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NFL Announces $100M Safety Initiative With Youth-Football Component

The National Football League last week announced the launch of its "Play Smart. Play Safe" program, a significant portion of which is devoted to improving the safety of youth football.

As part of the initiative, which aims to "drive progress in the prevention, diagnosis, and treatment of head injuries," the NFL pledged to "commit resources to fund new studies that examine how age, size, cognitive development, and other elements should factor into youth athletics." The league's stated goal is "to equip parents with the best available information to make decisions about their children's participation in football and other contact sports."

Compared to 10 or even five years ago, there's far more available research and information about head injuries and long-term brain damage connected with contact sports, but the state of knowledge is still relatively nascent. As author Joanne Gerstner recently told Education Week, "I think we're swinging hopefully back to the middle, where we went from a position of complete ignorance maybe two decades ago, like, 'Oh, it's just a bump on the head,' to now the other side of, 'Oh my gosh, I can never let my son play football or soccer or whatever because he's going to get hurt.'"

In recent years, a number of studies have warned about the potential long-term consequences of contact sports, but none have established a causal link between participating in football as a youth and the development of chronic traumatic encephalopathy (CTE) or other long-term head trauma later in life. Correlation is not causation, as the studies often warn, and more research into youth sports is necessary before anyone can definitively claim participation in contact sports as a youth will lead to brain damage as an adult. In theory, the NFL's commitment to devoting resources toward new studies of youth-athletes could help establish more concrete conclusions about the long-term effects of contact sports, assuming the league does take a hands-off approach with researchers.

The NFL also threw its support behind athletic trainers, noting it planned to "expand the size of our athletic trainer program, funding additional athletic trainers for high schools that need them." The league's stated long-term goal "is to raise awareness about the important role athletic trainers can play in high school athletics." According to the National Athletic Trainers' Association, fewer than half of high schools nationwide have a full-time athletic trainer on staff.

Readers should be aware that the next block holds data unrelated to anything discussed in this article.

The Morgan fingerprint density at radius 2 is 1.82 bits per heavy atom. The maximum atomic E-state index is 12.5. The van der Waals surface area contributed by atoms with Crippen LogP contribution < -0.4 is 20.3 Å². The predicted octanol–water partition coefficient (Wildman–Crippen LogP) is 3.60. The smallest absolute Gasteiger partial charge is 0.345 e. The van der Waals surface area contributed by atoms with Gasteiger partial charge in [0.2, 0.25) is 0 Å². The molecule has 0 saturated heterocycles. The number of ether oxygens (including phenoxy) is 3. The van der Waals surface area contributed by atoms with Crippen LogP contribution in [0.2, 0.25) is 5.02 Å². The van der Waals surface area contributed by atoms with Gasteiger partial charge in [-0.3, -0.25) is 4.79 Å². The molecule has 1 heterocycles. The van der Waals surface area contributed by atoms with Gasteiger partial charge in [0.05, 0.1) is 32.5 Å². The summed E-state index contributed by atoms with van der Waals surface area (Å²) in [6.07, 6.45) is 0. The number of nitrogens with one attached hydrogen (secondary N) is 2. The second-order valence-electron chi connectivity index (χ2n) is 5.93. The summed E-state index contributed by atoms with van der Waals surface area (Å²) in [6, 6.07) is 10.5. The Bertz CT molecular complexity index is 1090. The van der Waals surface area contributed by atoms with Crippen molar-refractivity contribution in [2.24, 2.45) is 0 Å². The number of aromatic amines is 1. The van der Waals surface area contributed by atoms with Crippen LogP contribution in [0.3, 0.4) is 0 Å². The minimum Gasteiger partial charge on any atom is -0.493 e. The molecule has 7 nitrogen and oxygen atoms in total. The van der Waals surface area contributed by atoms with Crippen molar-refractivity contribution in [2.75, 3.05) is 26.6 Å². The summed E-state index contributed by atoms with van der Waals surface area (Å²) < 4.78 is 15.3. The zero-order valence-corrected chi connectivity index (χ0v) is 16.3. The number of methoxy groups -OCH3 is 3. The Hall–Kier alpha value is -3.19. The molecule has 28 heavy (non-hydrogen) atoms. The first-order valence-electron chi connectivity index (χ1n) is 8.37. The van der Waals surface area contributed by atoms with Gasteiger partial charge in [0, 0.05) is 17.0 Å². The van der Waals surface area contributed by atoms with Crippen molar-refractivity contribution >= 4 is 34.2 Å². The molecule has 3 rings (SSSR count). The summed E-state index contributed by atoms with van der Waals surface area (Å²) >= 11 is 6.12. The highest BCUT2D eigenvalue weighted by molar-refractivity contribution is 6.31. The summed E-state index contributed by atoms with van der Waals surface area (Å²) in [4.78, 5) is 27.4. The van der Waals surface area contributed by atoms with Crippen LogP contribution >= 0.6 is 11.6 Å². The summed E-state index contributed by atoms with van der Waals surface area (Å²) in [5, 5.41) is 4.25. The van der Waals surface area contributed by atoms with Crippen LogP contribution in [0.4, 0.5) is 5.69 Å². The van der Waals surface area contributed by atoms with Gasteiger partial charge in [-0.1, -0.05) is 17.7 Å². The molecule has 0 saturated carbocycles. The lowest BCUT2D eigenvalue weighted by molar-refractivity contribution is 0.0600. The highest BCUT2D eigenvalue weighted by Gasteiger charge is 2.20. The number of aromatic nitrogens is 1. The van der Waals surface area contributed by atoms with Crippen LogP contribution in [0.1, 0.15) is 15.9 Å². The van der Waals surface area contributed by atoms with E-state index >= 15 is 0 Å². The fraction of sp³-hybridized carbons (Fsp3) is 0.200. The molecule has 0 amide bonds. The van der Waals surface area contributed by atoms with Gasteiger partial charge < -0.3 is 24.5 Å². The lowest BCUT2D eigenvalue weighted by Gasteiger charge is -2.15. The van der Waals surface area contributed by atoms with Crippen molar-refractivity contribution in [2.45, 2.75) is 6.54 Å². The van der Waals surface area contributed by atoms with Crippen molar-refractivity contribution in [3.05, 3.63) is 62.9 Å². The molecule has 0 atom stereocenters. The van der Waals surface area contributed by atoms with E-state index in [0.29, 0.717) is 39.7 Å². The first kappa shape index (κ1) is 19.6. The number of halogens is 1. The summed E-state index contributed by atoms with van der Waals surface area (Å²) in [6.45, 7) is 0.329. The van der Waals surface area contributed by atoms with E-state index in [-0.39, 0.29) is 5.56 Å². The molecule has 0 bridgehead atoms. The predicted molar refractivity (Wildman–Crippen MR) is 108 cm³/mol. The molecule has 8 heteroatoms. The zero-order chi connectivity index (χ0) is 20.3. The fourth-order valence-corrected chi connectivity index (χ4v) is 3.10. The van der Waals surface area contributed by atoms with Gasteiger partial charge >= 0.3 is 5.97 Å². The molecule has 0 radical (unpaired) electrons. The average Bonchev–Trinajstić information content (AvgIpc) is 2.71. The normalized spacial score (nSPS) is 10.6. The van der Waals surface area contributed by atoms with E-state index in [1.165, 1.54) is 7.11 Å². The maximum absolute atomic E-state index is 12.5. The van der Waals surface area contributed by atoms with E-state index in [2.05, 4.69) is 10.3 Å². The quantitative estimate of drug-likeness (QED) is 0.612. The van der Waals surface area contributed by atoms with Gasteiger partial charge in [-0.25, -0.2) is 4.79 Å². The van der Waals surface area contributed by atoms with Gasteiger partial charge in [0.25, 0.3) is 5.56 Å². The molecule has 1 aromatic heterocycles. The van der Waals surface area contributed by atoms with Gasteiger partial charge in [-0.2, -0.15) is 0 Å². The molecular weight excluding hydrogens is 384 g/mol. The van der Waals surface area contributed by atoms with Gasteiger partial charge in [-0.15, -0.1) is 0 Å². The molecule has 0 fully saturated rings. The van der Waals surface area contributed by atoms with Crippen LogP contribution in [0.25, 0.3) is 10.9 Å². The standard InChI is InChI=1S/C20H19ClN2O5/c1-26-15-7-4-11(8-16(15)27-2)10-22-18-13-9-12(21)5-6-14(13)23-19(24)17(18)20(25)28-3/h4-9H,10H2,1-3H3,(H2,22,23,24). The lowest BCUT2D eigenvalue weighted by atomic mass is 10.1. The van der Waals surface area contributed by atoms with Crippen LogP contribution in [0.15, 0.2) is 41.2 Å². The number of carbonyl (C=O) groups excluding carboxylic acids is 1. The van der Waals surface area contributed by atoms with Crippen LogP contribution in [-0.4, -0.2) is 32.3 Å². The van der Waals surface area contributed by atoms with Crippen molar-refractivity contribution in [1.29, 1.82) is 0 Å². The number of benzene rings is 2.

As part of the initiative, the NFL pledged $100 million to "independent medical research and engineering advancements," although its recent track record in that regard has some observers skeptical. Chris Nowinski, the co-founder and CEO of the Concussion Legacy Foundation, told CNN.com that the league "has a terrible track record in concussion and CTE research, and 2016 may be their worst year yet for ethically handling research."

In December, ESPN's Outside the Lines reported the NFL "backed out of one of the most ambitious studies yet on the relationship between football and brain disease," allegedly due to the choice of the project's lead researcher.  The NFL denied those claims, but sources told Outside the Lines that "three of the NFL's top health and safety officers confronted the National Institutes of Health" upon learning of the choice of the lead researcher, Dr. Robert Stern of Boston University. The federal government is currently investigating such claims.

Timothy O'Brien, a product liability and personal injury attorney, likewise questioned how the NFL's $100 million will be spent when speaking with Zachary Zagger of Law360.

"We have seen efforts like this before where an industry will put a lot of money behind a study and then have a heavy hand toward drafting the protocol that is designed to find a null result," O'Brien said. "The public and the players' union should really look at how the study protocol is drafted," he added, referring to the new funding initiative.

The youth-athlete component, meanwhile, drew praise.

"Providing better, safer equipment, techniques, and rules to keep those players on the field and maintain interest for a pipeline of players coming up from youth football to high school to college is most certainly worth the investment being made here," sports and entertainment litigator Timothy L. Epstein told Zagger.


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